Open main menu

Lila May Banks Cockrell (born January 19, 1922) is a former mayor of San Antonio, Texas. During World War II, she served in the WAVES branch of the United States Navy. She served as President of the Dallas and San Antonio chapters of the League of Women Voters during the 1950s.[1][2]

Lila Cockrell
Mayor of San Antonio
In office
June 1, 1989 – June 1, 1991
Preceded byHenry Cisneros
Succeeded byNelson Wolff
In office
May 1, 1975 – May 1, 1981
Preceded byCharles L. Becker
Succeeded byHenry Cisneros
San Antonio City Councilwoman
In office
In office
Personal details
Born (1922-01-19) January 19, 1922 (age 97)
Fort Worth, Texas
Spouse(s)Sidney Earl Cockrell Jr. (-1988 his death)
ChildrenTwo daughters
Alma materSouthern Methodist University
Military service
Battles/warsWorld War II
Lila Cockrell Theater in San Antonio, Texas


San Antonio city mayorEdit

After serving for a decade on the city council, including her 1969 service as the city's first woman mayor Pro Tem, Cockrell was elected in 1975 to the first of four two-year terms as Mayor of San Antonio. At the time of her inauguration, San Antonio's population gave her the status of the mayor over the largest American city being governed by a woman. She is often listed as the first woman in the United States to be elected mayor of a major metropolis. However, Bertha Knight Landes was mayor of Seattle 1926–1928.[3] Cockrell's first three terms ran consecutively 1975–1981. At the end of her third term, she chose not to run because of the illness of her husband Sidney Earl Cockrell Jr.[4] She was succeeded by Henry Cisneros. Widowed in 1988, she was elected to her fourth term as mayor in 1989 when Cisneros left office.[5]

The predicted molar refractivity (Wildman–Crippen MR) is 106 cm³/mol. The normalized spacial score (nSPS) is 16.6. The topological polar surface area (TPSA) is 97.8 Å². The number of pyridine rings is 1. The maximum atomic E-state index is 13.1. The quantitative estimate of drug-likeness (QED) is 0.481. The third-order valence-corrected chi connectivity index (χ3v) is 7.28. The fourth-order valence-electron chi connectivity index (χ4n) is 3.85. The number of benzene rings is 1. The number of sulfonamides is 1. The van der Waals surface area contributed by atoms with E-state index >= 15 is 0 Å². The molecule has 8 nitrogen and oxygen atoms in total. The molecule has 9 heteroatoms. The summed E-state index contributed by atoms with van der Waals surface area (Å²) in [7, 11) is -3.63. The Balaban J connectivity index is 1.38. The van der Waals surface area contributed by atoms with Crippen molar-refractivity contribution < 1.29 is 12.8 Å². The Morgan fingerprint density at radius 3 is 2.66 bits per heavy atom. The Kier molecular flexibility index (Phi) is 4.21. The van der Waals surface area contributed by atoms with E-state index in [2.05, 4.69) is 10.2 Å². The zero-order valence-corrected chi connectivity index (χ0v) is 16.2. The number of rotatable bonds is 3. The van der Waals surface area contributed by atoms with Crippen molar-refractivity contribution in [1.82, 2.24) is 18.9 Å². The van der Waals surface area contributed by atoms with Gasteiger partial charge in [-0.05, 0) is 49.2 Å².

After retiring from political office, Cockrell served on many municipal commissions and civic boards.[6] In 2013, she retired as president of the San Antonio Parks Foundation, a position she had held since 1998.[7]

Cockrell is a member of the Hot Wells Conservancy Board, which is working with the Bexar County Commissioners Court to restore the former Hot Wells hotel, spa, and bathhouses, which flourished in the first two decades of the 20th century. It is located along the San Antonio River in the southside of the city.[8]


See alsoEdit


  1. ^ "Lila Cockrell Records" (PDF). Municipal Archives and Records. City of San Antonio. Retrieved August 12, 2013.
  2. ^ Judith A. Leavitt (1985). American Women Managers and Administrators: A Selective Biographical Dictionary of Twentieth-century Leaders in Business, Education, and Government. Greenwood Publishing Group. p. 47. ISBN 9780313237485.
  3. ^ Stein, Alan J (March 1, 2000). "Bertha Landes is elected mayor of Seattle on March 9, 1926". Retrieved August 12, 2013.
  4. ^ Ivins, Molly (2010). Molly Ivins Can't Say That, Can She?. New York: Vintage eBooks. pp. 203, 204. ISBN 978-0-3074-3441-8.
  5. ^ Petty, Kathleen (March 29, 2013). "Lila Cockrell Interview". San Antonio Magazine. Retrieved August 12, 2013.
  6. ^ "Lila Cockrell" (PDF). San Antonio Parks Foundation. Archived from the original (PDF) on May 24, 2010. Retrieved August 12, 2013.
  7. ^ Petty, Kathleen (April 2013). "Lila Cockrell The 91-year-old former mayor retires to write, not slow down". San Antonio Magazine. Retrieved August 12, 2013.
  8. ^ John W. Gonzalez (October 10, 2015). "Hot Wells poised to spring alive again: County OKs first phase of improvements for new park". San Antonio Express-News. pp. 1, A12.
  9. ^ "Lila Cockrell Theatre". Henry B. Gonzalez Convention Center. Retrieved August 12, 2013.
  10. ^ "Lila May Banks Cockrell". Texas Women's Hall of Fame. Texas Woman's University. Retrieved November 9, 2016.

External linksEdit

Preceded by
Henry Cisneros
Mayor of San Antonio
Succeeded by
Nelson Wolff
Preceded by
Charles Becker
Mayor of San Antonio
Succeeded by
Henry G. Cisneros